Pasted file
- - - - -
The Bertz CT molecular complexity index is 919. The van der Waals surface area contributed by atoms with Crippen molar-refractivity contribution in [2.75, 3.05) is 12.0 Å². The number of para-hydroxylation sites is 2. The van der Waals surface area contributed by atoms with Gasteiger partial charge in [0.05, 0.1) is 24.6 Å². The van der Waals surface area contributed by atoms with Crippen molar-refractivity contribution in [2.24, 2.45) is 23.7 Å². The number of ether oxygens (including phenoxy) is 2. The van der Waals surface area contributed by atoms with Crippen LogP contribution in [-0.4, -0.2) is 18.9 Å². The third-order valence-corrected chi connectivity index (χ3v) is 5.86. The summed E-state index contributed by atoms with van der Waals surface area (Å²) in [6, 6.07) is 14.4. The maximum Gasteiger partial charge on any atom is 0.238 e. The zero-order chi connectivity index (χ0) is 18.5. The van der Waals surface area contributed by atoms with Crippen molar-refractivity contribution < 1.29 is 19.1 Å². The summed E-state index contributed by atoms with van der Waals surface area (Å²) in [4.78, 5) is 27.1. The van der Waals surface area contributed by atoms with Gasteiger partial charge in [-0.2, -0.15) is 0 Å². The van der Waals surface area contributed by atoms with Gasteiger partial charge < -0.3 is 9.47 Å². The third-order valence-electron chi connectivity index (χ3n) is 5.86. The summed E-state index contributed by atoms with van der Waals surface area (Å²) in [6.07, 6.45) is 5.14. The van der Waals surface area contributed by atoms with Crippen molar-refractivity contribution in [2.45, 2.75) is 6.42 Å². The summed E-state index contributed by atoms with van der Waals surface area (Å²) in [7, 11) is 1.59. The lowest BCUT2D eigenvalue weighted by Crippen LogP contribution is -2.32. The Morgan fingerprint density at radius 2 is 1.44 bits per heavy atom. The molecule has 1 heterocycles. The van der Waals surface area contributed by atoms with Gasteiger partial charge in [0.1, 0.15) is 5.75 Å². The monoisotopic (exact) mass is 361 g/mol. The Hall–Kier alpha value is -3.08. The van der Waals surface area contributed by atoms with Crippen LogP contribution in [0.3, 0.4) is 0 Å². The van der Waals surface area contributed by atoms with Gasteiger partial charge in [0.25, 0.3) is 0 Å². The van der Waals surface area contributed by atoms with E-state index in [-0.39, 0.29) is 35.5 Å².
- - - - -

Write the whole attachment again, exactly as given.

The Bertz CT molecular complexity index is 919. The van der Waals surface area contributed by atoms with Crippen molar-refractivity contribution in [2.75, 3.05) is 12.0 Å². The number of para-hydroxylation sites is 2. The van der Waals surface area contributed by atoms with Gasteiger partial charge in [0.05, 0.1) is 24.6 Å². The van der Waals surface area contributed by atoms with Crippen molar-refractivity contribution in [2.24, 2.45) is 23.7 Å². The number of ether oxygens (including phenoxy) is 2. The van der Waals surface area contributed by atoms with Crippen LogP contribution in [-0.4, -0.2) is 18.9 Å². The third-order valence-corrected chi connectivity index (χ3v) is 5.86. The summed E-state index contributed by atoms with van der Waals surface area (Å²) in [6, 6.07) is 14.4. The maximum Gasteiger partial charge on any atom is 0.238 e. The zero-order chi connectivity index (χ0) is 18.5. The van der Waals surface area contributed by atoms with Crippen molar-refractivity contribution < 1.29 is 19.1 Å². The summed E-state index contributed by atoms with van der Waals surface area (Å²) in [4.78, 5) is 27.1. The van der Waals surface area contributed by atoms with Gasteiger partial charge in [-0.2, -0.15) is 0 Å². The van der Waals surface area contributed by atoms with Gasteiger partial charge < -0.3 is 9.47 Å². The third-order valence-electron chi connectivity index (χ3n) is 5.86. The summed E-state index contributed by atoms with van der Waals surface area (Å²) in [6.07, 6.45) is 5.14. The van der Waals surface area contributed by atoms with Crippen molar-refractivity contribution in [2.45, 2.75) is 6.42 Å². The summed E-state index contributed by atoms with van der Waals surface area (Å²) in [7, 11) is 1.59. The lowest BCUT2D eigenvalue weighted by Crippen LogP contribution is -2.32. The Morgan fingerprint density at radius 2 is 1.44 bits per heavy atom. The molecule has 1 heterocycles. The van der Waals surface area contributed by atoms with Gasteiger partial charge in [0.1, 0.15) is 5.75 Å². The monoisotopic (exact) mass is 361 g/mol. The Hall–Kier alpha value is -3.08. The van der Waals surface area contributed by atoms with Crippen LogP contribution in [0.3, 0.4) is 0 Å². The van der Waals surface area contributed by atoms with Gasteiger partial charge in [0.25, 0.3) is 0 Å². The van der Waals surface area contributed by atoms with E-state index in [-0.39, 0.29) is 35.5 Å².